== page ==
If you want funding for your AIDS research, you're going to have to convince the organization offering you the money that your research is more important than research that will help tens, or even hundreds, of millions of people over the long term.

Re:Good (0)

Anonymous Coward | more than 11 years ago | (#5764079)

Stupid Slashdot database errors.

Sorry to everybody for the duplicate post.

stupidity, genetic and environmental (-1, Troll)

Anonymous Coward | more than 11 years ago | (#5764119)

USA government, as any other, is enough stupid to do that, isn't it? Sex will never stop, but AIDS is out there. I used to think that politicians are dumb only in Eastern Europe, but now I feel better. I wonder how politicians buy condoms anyway, aren't they ashamed. Who actually told them that condoms make it secure of HIV? I think that's exactly People using phrases like the one mentioned above in their grant requests. Let us hope mentally normal people are more than the genetically and environmentally injured.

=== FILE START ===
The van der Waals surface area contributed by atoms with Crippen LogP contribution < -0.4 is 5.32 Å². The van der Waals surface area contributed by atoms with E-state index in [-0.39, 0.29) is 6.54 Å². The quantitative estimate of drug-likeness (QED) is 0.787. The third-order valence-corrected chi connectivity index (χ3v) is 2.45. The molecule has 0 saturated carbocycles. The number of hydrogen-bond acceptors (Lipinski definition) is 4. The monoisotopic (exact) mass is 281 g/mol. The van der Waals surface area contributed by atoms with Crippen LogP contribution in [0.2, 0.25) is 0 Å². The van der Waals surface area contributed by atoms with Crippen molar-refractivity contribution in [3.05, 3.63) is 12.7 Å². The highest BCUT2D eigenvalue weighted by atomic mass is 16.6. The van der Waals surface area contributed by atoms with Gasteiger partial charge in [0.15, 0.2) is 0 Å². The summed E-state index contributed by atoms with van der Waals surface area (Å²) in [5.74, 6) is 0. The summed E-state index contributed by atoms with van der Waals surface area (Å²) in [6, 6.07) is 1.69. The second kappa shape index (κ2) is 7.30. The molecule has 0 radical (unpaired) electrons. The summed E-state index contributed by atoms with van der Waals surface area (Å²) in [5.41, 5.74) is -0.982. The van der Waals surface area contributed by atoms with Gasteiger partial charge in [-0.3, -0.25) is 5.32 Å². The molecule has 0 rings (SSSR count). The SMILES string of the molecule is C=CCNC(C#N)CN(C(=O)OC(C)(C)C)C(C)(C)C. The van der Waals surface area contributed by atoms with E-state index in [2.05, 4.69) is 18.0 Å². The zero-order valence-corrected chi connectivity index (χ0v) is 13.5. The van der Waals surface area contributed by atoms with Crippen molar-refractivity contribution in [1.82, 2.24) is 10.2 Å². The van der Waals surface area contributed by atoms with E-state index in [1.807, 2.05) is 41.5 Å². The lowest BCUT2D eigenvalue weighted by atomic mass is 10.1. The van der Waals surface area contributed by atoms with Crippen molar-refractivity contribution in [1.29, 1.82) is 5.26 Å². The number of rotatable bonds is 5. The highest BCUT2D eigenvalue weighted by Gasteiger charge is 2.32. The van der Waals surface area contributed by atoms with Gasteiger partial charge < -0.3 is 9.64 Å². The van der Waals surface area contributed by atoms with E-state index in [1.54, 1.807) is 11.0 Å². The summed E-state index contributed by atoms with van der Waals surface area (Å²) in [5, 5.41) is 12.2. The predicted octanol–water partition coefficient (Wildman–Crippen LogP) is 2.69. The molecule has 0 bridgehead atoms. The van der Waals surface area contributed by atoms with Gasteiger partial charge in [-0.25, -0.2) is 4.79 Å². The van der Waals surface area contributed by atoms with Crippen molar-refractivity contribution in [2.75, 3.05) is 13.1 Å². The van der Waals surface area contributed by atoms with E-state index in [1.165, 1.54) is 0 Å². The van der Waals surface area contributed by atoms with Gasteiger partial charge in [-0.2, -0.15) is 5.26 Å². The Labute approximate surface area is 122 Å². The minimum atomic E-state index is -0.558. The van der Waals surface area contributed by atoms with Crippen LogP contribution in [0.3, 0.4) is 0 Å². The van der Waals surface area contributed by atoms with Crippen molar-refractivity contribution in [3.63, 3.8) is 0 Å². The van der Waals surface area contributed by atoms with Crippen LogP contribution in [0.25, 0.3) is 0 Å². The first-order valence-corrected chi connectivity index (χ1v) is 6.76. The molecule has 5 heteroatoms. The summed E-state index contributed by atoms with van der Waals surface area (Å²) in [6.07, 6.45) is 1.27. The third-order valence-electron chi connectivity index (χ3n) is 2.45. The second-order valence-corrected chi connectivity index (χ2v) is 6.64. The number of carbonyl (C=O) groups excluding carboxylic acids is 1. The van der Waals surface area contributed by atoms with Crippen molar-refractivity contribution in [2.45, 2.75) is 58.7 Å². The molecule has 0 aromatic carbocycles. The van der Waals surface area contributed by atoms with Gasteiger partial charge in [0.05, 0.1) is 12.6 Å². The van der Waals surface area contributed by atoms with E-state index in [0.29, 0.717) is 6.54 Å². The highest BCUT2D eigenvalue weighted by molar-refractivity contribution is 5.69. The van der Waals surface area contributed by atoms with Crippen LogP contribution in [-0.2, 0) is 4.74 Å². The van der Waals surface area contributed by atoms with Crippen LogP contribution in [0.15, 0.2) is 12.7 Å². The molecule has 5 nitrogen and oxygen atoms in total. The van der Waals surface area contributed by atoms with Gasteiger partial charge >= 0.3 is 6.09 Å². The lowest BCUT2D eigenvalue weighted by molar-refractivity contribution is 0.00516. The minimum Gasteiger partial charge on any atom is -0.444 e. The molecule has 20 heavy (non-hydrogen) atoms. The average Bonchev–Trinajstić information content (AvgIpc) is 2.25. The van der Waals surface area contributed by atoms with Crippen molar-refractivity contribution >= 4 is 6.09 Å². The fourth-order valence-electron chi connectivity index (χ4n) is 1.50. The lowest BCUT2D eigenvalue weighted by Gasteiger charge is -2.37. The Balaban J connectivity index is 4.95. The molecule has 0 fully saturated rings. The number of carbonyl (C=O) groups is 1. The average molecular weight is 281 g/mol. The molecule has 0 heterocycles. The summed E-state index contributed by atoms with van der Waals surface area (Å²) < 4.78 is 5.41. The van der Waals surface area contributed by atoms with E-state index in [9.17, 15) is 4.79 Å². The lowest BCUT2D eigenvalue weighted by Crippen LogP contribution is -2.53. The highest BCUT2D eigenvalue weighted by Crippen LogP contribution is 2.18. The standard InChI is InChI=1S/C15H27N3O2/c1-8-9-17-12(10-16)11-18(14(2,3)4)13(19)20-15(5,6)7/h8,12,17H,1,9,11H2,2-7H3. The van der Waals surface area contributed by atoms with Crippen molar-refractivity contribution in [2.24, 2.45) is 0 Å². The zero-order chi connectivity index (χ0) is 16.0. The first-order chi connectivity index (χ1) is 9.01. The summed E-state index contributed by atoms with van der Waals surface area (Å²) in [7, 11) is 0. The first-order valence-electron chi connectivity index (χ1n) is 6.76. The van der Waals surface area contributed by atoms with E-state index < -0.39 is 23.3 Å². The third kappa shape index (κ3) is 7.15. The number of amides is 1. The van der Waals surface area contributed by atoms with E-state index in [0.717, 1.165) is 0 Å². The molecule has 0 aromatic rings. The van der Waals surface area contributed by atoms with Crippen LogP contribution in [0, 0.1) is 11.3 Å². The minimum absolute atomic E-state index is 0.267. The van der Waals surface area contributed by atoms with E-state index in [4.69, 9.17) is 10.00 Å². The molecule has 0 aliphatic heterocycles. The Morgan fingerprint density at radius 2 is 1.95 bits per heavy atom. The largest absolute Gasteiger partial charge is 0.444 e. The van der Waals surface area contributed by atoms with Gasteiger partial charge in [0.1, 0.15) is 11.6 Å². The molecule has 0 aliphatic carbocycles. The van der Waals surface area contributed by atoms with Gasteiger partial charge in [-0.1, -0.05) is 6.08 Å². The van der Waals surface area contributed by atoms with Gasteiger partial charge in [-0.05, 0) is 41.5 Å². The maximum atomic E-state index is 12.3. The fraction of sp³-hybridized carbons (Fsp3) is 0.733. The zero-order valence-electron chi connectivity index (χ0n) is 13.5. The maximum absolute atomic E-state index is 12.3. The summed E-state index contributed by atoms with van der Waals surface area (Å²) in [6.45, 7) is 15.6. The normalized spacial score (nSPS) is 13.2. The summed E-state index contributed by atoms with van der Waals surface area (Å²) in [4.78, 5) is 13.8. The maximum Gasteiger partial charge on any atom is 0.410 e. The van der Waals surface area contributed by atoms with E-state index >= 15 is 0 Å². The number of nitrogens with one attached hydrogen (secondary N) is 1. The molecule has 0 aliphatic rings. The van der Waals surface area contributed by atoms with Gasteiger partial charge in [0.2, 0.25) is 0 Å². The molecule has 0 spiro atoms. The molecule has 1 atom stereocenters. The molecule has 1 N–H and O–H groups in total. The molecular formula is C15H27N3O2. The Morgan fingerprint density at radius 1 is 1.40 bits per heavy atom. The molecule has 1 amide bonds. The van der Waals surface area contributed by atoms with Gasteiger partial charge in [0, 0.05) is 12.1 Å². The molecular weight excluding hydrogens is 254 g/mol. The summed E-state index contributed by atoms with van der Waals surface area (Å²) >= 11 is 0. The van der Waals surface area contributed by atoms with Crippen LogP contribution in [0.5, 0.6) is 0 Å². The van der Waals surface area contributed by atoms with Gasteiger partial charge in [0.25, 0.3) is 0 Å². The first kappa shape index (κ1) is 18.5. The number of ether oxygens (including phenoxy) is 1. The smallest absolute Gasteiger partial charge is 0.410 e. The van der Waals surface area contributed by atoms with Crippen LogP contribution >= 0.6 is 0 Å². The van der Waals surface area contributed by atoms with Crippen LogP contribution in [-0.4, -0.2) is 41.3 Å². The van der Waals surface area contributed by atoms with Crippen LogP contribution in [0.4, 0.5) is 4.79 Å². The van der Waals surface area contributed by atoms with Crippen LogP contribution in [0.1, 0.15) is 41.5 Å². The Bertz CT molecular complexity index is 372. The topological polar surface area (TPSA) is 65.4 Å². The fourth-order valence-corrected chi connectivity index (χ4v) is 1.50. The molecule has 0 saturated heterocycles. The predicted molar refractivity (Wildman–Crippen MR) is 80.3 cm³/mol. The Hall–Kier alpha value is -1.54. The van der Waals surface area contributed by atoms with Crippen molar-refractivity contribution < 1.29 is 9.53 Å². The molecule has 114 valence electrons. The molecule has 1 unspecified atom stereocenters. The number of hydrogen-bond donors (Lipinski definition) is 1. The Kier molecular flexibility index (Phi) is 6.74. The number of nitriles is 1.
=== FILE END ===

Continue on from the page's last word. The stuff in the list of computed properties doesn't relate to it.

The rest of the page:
wording (5, Funny)

Per Wigren (5315) | more than 11 years ago | (#5764191)

many have been verbally warned that phrases like: "sex workers," "men who sleep with men," "anal sex" and "needle exchange," may cause the government to withhold grant money.

Instead they were requested to use phrases like "hookers", "faggots", "buttfucking" and "junkies".

Re:wording (2, Interesting)

driptray (187357) | more than 11 years ago | (#5766478)